United worked a short corner to the edge of the box, which Dundee had not expected. As soon as McPake saw this, he thought: ‘the nearest man needs to get out and block that’. He quickly realised he was the nearest man.

McPake shot out towards Dundee United’s John Rankin, who had taken a touch and was preparing to send a shot goalwards. McPake slid in.

“I knew it was bad right away,” he says. “Of course I have watched it back. People say they do not watch it back, of course you do. It was a derby, blood and guts. The pitch was slick. We had had a poor result up at Ross County, where we lost 5-2, so we knew we needed to bounce back.”

His wife, Dawn, was at the game. She did not normally come, but was there with their two children, Ailey and Sophie (another is currently pending, more of which later). “She was brought into the office here – Paul’s office then obviously.”

He is referring to Paul Hartley, who signed him when many others were sceptical about the defender’s ability to shake off a long-running back 
injury dating back to a meeting with Rory Fallon’s knee during a clash between Ipswich Town and McPake’s Coventry City. Helping Dundee into the top six in 2014-15, McPake had proved the doubters wrong. It wasn’t meant to end like this, aged only 31 and with face buried in the sodden turf in an attempt to muffle screams of agony.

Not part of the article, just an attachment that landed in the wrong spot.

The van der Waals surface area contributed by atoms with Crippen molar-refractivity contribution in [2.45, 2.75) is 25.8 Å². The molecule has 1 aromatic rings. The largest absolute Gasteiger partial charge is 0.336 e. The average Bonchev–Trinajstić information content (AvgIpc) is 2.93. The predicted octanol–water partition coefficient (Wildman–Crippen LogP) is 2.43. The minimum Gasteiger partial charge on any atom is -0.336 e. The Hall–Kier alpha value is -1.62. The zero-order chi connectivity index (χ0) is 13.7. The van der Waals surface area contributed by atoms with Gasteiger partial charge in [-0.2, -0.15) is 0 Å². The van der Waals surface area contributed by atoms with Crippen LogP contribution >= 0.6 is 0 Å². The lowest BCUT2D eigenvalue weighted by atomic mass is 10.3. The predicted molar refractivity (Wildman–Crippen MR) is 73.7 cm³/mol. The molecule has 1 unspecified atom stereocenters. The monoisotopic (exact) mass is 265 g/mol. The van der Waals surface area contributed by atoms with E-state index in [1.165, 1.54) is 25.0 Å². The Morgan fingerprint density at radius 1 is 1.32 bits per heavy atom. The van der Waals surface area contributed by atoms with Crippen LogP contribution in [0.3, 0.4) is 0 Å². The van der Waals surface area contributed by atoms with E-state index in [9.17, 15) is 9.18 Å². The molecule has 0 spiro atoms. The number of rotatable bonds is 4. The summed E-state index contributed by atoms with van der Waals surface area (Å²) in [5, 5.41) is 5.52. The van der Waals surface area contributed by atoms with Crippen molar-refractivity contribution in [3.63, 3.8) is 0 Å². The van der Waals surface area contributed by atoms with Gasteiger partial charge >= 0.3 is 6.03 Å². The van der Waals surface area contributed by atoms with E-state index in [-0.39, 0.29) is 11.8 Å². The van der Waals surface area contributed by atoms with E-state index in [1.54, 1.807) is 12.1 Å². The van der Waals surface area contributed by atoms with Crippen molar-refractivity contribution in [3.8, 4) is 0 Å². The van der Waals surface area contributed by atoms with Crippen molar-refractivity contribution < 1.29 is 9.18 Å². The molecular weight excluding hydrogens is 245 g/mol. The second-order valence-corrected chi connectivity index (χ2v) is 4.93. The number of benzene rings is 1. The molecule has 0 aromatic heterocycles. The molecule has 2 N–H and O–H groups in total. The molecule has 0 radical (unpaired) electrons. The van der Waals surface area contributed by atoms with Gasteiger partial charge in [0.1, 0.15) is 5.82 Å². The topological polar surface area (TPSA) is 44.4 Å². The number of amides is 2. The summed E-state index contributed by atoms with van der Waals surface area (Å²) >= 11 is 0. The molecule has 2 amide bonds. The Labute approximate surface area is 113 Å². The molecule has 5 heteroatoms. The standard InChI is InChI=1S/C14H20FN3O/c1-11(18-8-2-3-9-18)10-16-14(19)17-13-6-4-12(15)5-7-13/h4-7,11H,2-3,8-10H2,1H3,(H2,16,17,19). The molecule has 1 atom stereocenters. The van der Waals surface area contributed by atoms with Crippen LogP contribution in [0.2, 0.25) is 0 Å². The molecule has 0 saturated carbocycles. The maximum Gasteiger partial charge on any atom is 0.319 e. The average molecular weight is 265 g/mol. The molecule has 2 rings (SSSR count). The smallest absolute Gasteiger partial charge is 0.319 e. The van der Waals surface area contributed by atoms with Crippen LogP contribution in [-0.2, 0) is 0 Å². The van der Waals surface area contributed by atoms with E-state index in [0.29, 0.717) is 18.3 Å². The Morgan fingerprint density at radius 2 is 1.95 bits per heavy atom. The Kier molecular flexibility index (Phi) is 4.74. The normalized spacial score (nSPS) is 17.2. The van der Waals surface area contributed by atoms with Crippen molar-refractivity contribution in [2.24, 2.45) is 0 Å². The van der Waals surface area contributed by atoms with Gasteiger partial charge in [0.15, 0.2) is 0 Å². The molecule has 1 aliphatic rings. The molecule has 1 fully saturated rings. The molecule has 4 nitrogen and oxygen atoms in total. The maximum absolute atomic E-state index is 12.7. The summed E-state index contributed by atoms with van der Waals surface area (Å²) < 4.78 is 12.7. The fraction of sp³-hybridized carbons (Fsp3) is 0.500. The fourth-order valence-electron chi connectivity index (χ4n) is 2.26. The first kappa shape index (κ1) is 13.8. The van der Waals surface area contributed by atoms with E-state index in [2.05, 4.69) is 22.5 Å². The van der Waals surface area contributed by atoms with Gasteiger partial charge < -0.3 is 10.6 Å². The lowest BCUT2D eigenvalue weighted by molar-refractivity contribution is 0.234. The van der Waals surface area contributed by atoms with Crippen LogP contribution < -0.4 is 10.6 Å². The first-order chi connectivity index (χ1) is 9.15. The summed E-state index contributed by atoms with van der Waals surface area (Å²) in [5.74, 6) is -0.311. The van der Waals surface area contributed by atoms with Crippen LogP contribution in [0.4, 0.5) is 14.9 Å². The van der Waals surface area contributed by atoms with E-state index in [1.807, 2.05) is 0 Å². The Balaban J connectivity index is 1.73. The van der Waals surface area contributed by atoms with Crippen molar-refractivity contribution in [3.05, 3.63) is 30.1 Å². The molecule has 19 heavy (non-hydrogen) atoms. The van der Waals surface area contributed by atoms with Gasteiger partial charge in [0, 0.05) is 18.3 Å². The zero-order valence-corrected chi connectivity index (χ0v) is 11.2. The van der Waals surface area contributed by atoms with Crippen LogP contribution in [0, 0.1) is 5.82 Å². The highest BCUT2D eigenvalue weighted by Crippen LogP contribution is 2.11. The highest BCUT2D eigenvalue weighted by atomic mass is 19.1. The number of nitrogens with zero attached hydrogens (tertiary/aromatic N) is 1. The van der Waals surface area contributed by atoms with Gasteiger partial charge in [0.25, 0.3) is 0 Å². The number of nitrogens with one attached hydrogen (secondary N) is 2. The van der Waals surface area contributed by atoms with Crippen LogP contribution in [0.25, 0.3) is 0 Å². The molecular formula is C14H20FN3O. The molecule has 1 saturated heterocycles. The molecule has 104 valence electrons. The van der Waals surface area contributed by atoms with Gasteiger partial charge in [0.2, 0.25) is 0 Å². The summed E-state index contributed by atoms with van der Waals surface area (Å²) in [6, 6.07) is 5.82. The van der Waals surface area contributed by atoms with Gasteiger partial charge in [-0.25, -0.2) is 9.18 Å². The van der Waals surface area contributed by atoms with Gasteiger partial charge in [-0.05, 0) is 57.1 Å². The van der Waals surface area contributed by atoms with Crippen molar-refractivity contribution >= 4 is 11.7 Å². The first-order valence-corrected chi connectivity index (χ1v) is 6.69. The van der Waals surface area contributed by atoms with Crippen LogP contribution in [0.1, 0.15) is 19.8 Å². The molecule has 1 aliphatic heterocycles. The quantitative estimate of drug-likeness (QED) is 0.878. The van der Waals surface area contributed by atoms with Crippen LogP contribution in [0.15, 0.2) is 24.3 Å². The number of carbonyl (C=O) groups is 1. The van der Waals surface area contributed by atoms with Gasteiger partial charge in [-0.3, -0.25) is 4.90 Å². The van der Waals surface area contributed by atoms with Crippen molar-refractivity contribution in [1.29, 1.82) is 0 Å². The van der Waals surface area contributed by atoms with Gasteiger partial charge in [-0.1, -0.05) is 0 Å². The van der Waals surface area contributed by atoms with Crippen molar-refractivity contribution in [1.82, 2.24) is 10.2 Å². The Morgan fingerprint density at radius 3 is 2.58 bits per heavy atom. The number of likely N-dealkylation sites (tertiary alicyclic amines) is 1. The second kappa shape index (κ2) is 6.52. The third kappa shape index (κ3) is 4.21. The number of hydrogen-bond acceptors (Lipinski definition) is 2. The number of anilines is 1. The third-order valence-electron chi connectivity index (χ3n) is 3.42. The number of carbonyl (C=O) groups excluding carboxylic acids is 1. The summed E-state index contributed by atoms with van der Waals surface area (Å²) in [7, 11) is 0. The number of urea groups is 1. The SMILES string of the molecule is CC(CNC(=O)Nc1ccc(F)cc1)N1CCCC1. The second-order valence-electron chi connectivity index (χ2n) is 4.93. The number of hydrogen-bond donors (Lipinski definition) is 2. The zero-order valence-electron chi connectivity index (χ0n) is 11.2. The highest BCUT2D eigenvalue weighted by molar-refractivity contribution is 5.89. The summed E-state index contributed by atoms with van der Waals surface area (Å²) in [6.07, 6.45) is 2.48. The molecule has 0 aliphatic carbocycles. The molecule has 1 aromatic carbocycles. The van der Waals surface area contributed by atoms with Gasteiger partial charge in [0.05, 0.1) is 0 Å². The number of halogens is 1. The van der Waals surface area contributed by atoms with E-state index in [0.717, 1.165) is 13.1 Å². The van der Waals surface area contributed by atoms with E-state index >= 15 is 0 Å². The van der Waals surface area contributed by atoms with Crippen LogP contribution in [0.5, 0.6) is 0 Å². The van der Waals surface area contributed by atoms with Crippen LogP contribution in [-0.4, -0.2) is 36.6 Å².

There was an ambulance sitting in the street. He was taken straight out. “I heard the roar,” he says. “I had given the free-kick away and they’d scored.

“My only worry was that we needed to get back into the game.” That and the criticism he knew would be levelled at him. Same old McPake, they’d be saying. Reckless. Cavalier. As liable to do himself an injury as others.

“I didn’t know bad it was. But I knew it was bad,” he says. “The knee was not bending. I am thinking, someone needs to get my phone, I need to phone my maw, and tell her. She never watches me play, not on the telly either. But she will be worried.”

Dawn told him she had her phone and would ring her. McPake still wanted his own phone. “Why?” he was asked. “Because I need to see it back, I need to see whether the tackle was that bad. I like Ranks…